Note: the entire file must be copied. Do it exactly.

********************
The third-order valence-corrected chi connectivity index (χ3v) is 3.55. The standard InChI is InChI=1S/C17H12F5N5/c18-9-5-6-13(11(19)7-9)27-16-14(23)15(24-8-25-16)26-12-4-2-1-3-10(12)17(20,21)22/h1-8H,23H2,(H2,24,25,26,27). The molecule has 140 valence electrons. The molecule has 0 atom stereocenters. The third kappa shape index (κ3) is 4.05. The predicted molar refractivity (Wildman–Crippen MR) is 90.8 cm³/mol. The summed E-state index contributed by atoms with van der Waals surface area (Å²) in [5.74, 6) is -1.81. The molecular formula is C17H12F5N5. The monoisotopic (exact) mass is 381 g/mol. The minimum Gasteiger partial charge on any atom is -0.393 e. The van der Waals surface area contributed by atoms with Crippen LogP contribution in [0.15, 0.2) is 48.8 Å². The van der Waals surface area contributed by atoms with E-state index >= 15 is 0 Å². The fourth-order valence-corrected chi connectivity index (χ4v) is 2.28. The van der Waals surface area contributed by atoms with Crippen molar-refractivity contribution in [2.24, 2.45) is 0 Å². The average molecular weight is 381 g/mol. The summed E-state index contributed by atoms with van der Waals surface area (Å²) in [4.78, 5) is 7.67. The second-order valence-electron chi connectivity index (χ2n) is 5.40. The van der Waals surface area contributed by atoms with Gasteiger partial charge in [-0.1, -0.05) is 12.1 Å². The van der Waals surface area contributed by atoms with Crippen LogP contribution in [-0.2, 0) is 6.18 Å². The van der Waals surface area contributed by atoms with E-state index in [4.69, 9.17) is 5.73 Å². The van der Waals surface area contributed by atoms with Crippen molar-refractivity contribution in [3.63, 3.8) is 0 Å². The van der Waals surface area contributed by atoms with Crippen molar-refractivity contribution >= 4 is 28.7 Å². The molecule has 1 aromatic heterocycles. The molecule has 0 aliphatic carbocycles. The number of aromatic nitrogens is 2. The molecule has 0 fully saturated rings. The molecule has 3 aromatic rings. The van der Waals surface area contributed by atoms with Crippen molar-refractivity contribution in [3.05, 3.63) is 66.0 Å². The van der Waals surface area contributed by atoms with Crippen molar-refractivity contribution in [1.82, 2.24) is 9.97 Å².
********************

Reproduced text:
The third-order valence-corrected chi connectivity index (χ3v) is 3.55. The standard InChI is InChI=1S/C17H12F5N5/c18-9-5-6-13(11(19)7-9)27-16-14(23)15(24-8-25-16)26-12-4-2-1-3-10(12)17(20,21)22/h1-8H,23H2,(H2,24,25,26,27). The molecule has 140 valence electrons. The molecule has 0 atom stereocenters. The third kappa shape index (κ3) is 4.05. The predicted molar refractivity (Wildman–Crippen MR) is 90.8 cm³/mol. The summed E-state index contributed by atoms with van der Waals surface area (Å²) in [5.74, 6) is -1.81. The molecular formula is C17H12F5N5. The monoisotopic (exact) mass is 381 g/mol. The minimum Gasteiger partial charge on any atom is -0.393 e. The van der Waals surface area contributed by atoms with Crippen LogP contribution in [0.15, 0.2) is 48.8 Å². The van der Waals surface area contributed by atoms with E-state index >= 15 is 0 Å². The fourth-order valence-corrected chi connectivity index (χ4v) is 2.28. The van der Waals surface area contributed by atoms with Crippen molar-refractivity contribution in [2.24, 2.45) is 0 Å². The average molecular weight is 381 g/mol. The summed E-state index contributed by atoms with van der Waals surface area (Å²) in [4.78, 5) is 7.67. The second-order valence-electron chi connectivity index (χ2n) is 5.40. The van der Waals surface area contributed by atoms with Gasteiger partial charge in [-0.1, -0.05) is 12.1 Å². The van der Waals surface area contributed by atoms with Crippen LogP contribution in [-0.2, 0) is 6.18 Å². The van der Waals surface area contributed by atoms with E-state index in [4.69, 9.17) is 5.73 Å². The van der Waals surface area contributed by atoms with Crippen molar-refractivity contribution in [3.63, 3.8) is 0 Å². The van der Waals surface area contributed by atoms with Crippen molar-refractivity contribution >= 4 is 28.7 Å². The molecule has 1 aromatic heterocycles. The molecule has 0 aliphatic carbocycles. The number of aromatic nitrogens is 2. The molecule has 0 fully saturated rings. The molecule has 3 aromatic rings. The van der Waals surface area contributed by atoms with Crippen molar-refractivity contribution in [3.05, 3.63) is 66.0 Å². The van der Waals surface area contributed by atoms with Crippen molar-refractivity contribution in [1.82, 2.24) is 9.97 Å².